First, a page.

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Religion & Politics

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Chapter Summary

This chapter illustrates that certain modes of state-religion identification are surrounded by forms of state practice that have a negative bearing on the domestic interpretation and actual implementation of human rights law. It cannot be denied that in many cases the mode of religion-state identification impacts on the scope for human rights compliance. In that respect, both with regard to states that identify strongly with a religion and as well as with respect to states that act upon questionable interpretations of the principles of secularism and separationism, it has been demonstrated that various human rights norms are denied or curtailed on account of the state's religious or excessively secular commitments. Some of the safeguards proposed in the chapter presuppose a degree of democratic goodwill.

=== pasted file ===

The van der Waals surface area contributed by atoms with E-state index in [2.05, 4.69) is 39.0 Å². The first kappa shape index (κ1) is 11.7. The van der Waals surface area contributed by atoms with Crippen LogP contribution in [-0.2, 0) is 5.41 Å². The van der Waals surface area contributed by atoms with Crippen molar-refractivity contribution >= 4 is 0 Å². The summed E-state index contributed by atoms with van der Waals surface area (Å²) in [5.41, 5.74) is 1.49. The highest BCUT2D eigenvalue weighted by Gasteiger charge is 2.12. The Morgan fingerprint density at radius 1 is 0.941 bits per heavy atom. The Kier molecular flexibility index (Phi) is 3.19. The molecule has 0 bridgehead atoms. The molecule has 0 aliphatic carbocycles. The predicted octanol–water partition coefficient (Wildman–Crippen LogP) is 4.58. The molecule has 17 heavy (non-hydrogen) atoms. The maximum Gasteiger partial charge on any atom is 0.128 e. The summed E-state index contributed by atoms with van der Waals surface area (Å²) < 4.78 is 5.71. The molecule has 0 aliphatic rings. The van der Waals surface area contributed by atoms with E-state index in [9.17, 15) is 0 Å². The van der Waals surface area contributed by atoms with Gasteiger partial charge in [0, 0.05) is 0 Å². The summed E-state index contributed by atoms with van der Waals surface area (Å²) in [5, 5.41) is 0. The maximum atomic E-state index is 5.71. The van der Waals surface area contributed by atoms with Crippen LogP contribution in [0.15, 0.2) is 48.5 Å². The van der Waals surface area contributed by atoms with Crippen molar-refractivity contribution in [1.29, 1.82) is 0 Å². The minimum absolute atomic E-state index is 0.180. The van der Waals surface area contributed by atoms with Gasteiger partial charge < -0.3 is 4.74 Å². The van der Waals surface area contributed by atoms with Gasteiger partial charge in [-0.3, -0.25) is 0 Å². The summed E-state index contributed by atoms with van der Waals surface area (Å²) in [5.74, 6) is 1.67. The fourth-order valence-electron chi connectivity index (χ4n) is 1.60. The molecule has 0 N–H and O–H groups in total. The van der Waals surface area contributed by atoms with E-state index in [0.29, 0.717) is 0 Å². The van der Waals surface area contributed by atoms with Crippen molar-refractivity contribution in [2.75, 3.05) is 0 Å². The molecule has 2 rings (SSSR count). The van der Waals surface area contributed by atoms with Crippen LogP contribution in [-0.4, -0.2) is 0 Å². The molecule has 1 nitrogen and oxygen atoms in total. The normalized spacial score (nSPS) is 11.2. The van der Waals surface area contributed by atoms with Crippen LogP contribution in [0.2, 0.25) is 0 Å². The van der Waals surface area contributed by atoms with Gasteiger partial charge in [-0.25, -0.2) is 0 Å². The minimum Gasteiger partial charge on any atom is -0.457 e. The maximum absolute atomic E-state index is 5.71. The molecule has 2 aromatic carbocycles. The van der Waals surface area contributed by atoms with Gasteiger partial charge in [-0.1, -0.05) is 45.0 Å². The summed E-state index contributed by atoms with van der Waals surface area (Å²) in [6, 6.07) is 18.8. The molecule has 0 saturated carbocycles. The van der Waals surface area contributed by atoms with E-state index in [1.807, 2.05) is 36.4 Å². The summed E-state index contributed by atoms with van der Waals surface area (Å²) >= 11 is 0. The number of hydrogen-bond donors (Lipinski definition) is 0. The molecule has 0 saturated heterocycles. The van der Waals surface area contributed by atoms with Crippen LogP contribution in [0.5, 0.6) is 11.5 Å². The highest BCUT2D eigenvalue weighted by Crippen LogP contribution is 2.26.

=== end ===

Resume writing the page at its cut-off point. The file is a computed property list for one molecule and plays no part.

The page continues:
Keywords: politics; religion; religion-state identification



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